Trying to put a time or mileage limit on how long brake pads and rotors should last is harder than trying to predict what kind of gas mileage you should expect. Brake life depends on how much we drive, where we drive (think city versus highway) and how we drive (meaning lead foot versus slow and steady).
Related: Brake Pads: What You Need to Know
As a guideline, brakes will wear out much faster if most of your driving is in a major urban area where stop-and-go is the rule, as opposed to those who spend most of their miles on the open road, where they might not touch the brake pedal for an hour or more.
If you drive in Boston, New York City or Chicago and spend more time stopping than going, you could need new brake pads every 15,000 miles. If you live in western Iowa and commute from Moville to Holstein, your pads could last three or four times that.
But if you're a driver who frequently applies the brakes when it isn't necessary — or even drives with one foot on the gas pedal and the other on the brake — it might not matter where you live. Your brakes are going to wear out sooner than later.
If you own a hybrid or electric vehicle, your brakes should last longer because the regenerative brake systems they use provide much of the stopping power, reducing wear on the pads and rotors. In addition, applying the brakes early for a slow, gradual stop doesn't increase brake wear, and it helps recharge the batteries for powering the electric motor. Some hybrid owners say their pads and rotors have lasted more than 80,000 miles.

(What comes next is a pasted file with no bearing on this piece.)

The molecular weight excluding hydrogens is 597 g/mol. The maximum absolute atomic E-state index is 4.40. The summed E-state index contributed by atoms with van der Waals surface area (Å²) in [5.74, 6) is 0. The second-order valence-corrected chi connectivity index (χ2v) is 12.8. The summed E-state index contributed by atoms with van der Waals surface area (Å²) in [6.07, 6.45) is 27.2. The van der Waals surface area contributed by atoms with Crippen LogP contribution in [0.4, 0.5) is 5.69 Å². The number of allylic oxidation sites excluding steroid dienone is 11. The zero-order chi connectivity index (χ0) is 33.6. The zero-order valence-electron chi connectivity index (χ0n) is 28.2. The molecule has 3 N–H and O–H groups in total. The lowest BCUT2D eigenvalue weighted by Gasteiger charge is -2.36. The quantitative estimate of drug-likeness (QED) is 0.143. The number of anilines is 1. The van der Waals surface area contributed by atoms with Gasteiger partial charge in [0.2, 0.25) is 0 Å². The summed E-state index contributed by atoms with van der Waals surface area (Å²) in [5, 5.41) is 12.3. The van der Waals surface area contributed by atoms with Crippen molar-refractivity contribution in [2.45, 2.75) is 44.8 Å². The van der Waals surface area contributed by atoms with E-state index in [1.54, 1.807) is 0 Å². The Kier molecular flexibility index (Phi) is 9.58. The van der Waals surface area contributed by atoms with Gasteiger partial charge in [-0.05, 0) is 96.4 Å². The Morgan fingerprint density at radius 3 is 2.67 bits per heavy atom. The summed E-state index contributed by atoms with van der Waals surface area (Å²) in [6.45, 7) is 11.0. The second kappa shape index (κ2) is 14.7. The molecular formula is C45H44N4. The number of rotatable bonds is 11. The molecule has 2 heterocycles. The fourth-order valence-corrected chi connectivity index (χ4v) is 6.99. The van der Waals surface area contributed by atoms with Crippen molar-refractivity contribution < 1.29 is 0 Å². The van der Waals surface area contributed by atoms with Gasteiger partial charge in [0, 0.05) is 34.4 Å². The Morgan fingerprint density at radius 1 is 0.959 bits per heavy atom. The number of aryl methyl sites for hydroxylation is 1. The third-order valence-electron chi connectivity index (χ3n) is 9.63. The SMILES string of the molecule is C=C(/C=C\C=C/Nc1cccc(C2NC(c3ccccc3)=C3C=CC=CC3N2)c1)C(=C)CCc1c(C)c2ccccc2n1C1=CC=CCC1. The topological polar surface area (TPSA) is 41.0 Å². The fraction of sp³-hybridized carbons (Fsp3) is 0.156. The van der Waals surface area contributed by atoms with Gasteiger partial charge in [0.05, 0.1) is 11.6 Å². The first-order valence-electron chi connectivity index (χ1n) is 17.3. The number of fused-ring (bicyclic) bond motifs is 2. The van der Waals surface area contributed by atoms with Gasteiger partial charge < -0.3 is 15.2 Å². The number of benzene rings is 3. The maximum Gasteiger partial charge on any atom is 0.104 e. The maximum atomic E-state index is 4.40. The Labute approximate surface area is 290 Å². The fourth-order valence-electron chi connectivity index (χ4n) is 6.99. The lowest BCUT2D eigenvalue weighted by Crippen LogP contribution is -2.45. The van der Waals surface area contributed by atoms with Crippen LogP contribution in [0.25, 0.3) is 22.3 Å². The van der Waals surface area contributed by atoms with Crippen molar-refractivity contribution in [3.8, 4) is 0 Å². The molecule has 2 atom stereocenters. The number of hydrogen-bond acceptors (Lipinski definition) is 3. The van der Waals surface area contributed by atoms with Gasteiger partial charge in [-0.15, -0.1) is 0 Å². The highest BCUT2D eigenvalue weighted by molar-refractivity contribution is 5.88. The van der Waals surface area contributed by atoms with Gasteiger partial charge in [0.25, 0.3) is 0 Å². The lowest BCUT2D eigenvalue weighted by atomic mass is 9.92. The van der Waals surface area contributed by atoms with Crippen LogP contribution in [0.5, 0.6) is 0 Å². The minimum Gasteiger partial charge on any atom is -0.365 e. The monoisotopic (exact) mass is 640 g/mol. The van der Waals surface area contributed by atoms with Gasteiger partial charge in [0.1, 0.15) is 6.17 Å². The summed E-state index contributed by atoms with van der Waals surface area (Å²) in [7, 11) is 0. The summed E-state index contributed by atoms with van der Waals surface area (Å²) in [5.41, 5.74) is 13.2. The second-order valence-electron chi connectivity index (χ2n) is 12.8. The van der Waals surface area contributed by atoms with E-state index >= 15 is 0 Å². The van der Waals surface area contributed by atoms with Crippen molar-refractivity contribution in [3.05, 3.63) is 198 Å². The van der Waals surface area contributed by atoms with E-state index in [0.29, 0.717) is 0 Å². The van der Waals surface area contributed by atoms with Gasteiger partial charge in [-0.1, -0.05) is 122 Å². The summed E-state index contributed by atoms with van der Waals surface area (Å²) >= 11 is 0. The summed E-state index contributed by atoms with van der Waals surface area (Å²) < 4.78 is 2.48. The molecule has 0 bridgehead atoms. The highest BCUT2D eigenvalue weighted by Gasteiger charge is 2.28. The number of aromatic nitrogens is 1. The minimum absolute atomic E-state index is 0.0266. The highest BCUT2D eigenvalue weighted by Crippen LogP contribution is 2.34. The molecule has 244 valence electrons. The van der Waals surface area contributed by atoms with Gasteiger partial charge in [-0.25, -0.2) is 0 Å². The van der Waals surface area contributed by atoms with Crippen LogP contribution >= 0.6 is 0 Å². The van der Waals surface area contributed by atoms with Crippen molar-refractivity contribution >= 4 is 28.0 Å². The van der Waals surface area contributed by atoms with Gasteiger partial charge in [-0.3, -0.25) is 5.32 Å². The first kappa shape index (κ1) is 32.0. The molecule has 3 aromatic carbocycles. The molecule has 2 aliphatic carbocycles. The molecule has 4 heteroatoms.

Brakes wear gradually, so you might not notice a mild but steady degradation in stopping ability, or that the pedal goes farther down when you apply the brakes (which is one sign that the pads are worn).
Your ears can help. Turn off the stereo and listen when you apply the brakes. Squeals, squeaks and rattles are indications that your brakes need attention, though they don't necessarily mean you need new pads or rotors. A metal-to-metal grinding sound, on the other hand, probably means your pads are worn down so far that it's well past time to replace them.
Because brakes are so important, monitor their condition instead of waiting for something to go wrong. For example, some rotors can be resurfaced for far less than it would cost to replace them if you don't wait until they're too far gone and have to be scrapped.
After the first year or so of driving a new car, it's a good idea to have the brakes inspected at each oil change. Repair shops can measure pad thickness as well as check the condition of the rotors, calipers and associated hardware, the brake fluid and give you a status report.
You might not need brake work that day, but it's better to know than to guess — and be wrong.
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